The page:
One of our favorite things to do is walk or ride bicycles on the Katy trail.
According to the Missouri Department of Natural Resources :
Katy Trail State Park is built on the former corridor of the Missouri-Kansas-Texas (MKT) Railroad (better known as the Katy). When the railroad decided to cease operation on its route from Machens in St. Charles County to Sedalia in Pettis County in 1986, it presented the chance to create an extraordinary recreational opportunity -- a long-distance hiking and bicycling trail that would run almost 200 miles across the state.
What they don’t mention is that all those many years ago when the land was taken from the farmers and landowners to operate the railroad, the agreement was that if the railroad ever ceased operation, the land would revert back to the landowners.
The scenery along the trail is beautiful. This shot happens to be of Cedar Creek.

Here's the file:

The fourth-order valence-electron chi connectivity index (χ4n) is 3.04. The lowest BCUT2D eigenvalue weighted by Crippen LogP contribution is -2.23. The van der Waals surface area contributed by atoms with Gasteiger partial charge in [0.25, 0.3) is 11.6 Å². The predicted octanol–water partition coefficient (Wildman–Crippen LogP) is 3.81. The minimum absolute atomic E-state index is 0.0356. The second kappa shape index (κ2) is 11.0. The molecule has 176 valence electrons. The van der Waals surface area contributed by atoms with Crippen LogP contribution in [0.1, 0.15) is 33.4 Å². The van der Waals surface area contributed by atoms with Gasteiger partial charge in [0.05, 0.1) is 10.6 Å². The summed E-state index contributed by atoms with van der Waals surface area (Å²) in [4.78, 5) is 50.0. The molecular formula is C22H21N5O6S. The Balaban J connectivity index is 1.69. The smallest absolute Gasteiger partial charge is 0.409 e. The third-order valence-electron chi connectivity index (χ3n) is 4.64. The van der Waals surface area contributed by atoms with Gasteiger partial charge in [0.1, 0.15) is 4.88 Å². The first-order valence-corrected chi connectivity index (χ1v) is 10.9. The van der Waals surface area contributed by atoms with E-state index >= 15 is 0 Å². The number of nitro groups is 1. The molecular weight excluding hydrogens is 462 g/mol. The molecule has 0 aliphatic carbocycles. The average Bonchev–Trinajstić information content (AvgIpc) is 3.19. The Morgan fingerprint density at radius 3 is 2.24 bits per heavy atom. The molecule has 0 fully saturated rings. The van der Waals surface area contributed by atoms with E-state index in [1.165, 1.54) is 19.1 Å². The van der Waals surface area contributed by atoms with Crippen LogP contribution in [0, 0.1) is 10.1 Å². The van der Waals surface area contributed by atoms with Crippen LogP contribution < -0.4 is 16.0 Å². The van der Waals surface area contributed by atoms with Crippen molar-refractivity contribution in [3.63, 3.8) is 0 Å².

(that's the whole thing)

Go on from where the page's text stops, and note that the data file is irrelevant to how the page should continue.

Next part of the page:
Many landowners were VERY upset when they heard a trail extending from East to West was in the works. I remember vividly seeing farmers parking farm implements on the trail area so it could not be developed. There were protests, town hall meetings, the works. In the end the government got its way (doesn’t it
usually always) and the trail was built.
Twenty three years later hiking/biking on the KATY trail is a very popular recreational activity for individuals from all over the nation. Small communities along the trail have capitalized on the traffic with rest stops, restaurants, stores, camping areas, hostels, and bed and breakfasts. Many start out in Sedalia in the West and days later take out in St. Charles (home of Missouri’s very first State Capital) in the East.We have met some real interesting people on the trail – often from states far and wide. I just shake my head in amazement.
All along the way are old railroad trestles
The area we bike is from the Jefferson City trailhead towards Hartsburg. At one time we biked the 10 miles to Hartsburg without a thought. Not so much anymore… but our goal is to once again bike to Hartsburg and then, of course, back home again. (We always have to remind ourselves that however far we go in one direction, we have to make it that far in reverse)
The trail winds in and out of the Missouri River, creeks and farmlands just like the railroad did.
And as you can see, the bike doesn’t have to be fancy to be fun. Ours are cheap, end of the season, WalMart models. I do envy some of the contraptions I see pass us by, though…